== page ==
Lost on Beinn Sgiathain

Sub 2000s: Beinn Sciathain (Eriskay)

Date walked: 21/07/2018

Late on Friday night I made a sudden disappointing discovery - although the early bus was marked on the timetable as 'school holidays', which it definitely was, the next one said 'Saturdays and school holidays', implying that Saturdays were different. Which ruled out the Lees, which needed an early bus down and an afternoon bus back to be ready to get the last bus down to Lochboisdale, but did at least give me not quite such an early start to be packed and ready for the later morning bus - it seemed like I might as well head south and have a prowl around there. And then I woke up so achingly homesick for Tarbert that it didn't feel like I could stay away another day, but there was nothing to do about that except possess my soul in patience - it was useful in a way, because the day before I'd been wondering how I would tear myself away from Uist!

As far as Balavanich I'd travelled the route once before, including the north ford - the rest of Benbecula, and the south ford, were new to me, and then I was into South Uist, which was essentially a new island for me - I think I once convinced the ferry man to let me walk off and on again at Lochboisdale on a round trip from Oban, but no more.

The fords were almost empty, but not long afterwards we crossed a much fuller stretch of water - Loch Bi sprawls right across the island, and that and the way the main road runs mainly through emptiness sent me to the map to see if the sketchy bits of track which run up the west coast might once have been the main route - which they might, but the original causeway across Loch Bi apparently dates back more than 200 years.

By the time I reached Lochboisdale I seemed to have crossed a landscape boundary somewhere - North Uist is stunningly beautiful but completely foreign, while here the rocks and the plants and the montbresia by the roadsides were entirely familiar - if I was pining for Argyll, I was definitely heading in the right direction.

Lochboisdale had a run down, half-dead feel that surprised me in the bigger and more populated and more fertile island - there's not a lot in Lochmaddy, which is just a useful place for keeping things you might need from time to time, but everything that is there seems to be doing perfectly well. I don't know how much is that Lochboisdale's handful of shops - and Lochmaddy doesn't even have a handful - are hidden under arches in a very ugly modern building that keeps them away from the street, or even how much was the weather, because it was another day of grey and cloud when I wouldn't have got to the Lees anyway, but an empty tourist office also didn't look very welcoming - although the fact that the public toilets, with shower, were open 24 hours was a practical welcoming touch.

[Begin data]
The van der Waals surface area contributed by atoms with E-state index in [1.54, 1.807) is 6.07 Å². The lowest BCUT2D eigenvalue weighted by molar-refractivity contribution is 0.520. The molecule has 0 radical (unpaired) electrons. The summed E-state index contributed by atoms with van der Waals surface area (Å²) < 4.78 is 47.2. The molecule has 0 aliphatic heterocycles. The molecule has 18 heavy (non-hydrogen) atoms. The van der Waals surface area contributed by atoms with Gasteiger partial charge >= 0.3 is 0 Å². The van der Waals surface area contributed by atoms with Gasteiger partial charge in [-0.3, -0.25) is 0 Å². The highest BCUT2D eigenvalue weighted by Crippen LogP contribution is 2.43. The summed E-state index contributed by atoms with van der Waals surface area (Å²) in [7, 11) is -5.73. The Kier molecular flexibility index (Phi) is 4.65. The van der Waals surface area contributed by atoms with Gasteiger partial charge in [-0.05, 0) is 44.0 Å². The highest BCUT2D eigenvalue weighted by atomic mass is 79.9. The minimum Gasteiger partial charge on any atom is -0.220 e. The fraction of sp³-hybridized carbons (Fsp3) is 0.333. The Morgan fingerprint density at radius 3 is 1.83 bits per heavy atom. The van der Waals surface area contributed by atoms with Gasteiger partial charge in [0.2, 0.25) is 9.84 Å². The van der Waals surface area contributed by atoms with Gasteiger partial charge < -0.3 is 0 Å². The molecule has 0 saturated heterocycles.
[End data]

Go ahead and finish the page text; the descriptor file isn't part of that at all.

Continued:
The cafe, which shares a building with the post office, is a bit hidden from the main road - from the outside it looked it might be not only closed but closed down, another ugly modern buillding, but inside it turned out to be a very comfortable place with good views and good food.

I had no very definite plans for the afternoon - the cloud was too low for any of the higher hills to be tempting - but having started at one end of the main bus route in the north of Berneray I thought I might as well complete it, going down to the south of Eriskay on what turned out to be a surprisingly adventurous journey down narrow sideroads.

Having pointing out the sights of Eriskay on the way down, the driver left me at the ferry terminal with instructions on the quickest way back 'into town', which was to walk along the beach - at least once I'd slipped into the waiting room to get into waterproofs, because the rain had come on properly by then.

Coilleag a' Phrionnsa

The beach here is historic, as the place where Bonnie Prince Charlie first set foot in Scotland, but also a good Atlantic shore, with a lot of shells washed up, and a surprisingly large crab.

Big crab

At the other end of the beach I made my way up through a little cluster of houses, and across the football pitch (described to me by the bus driver as formerly having five corners, until someone went out with a JCB), and through long wet grass to the road.

Football pitch and Beinn Sgiathan

As far as I could tell it didn't really matter where I started up the hill, which was all much the same - just picking a line through the lumps, and crossing a fence further up. The cloud came down much more thoroughly as I climbed, so that when I came to a kind of shallow rake up the side of a rocky lump I was quite glad to find a line of trodden steps.

Finding footprints

Beyond that a faint path led on reassuringly through the gloom.

Path up the slope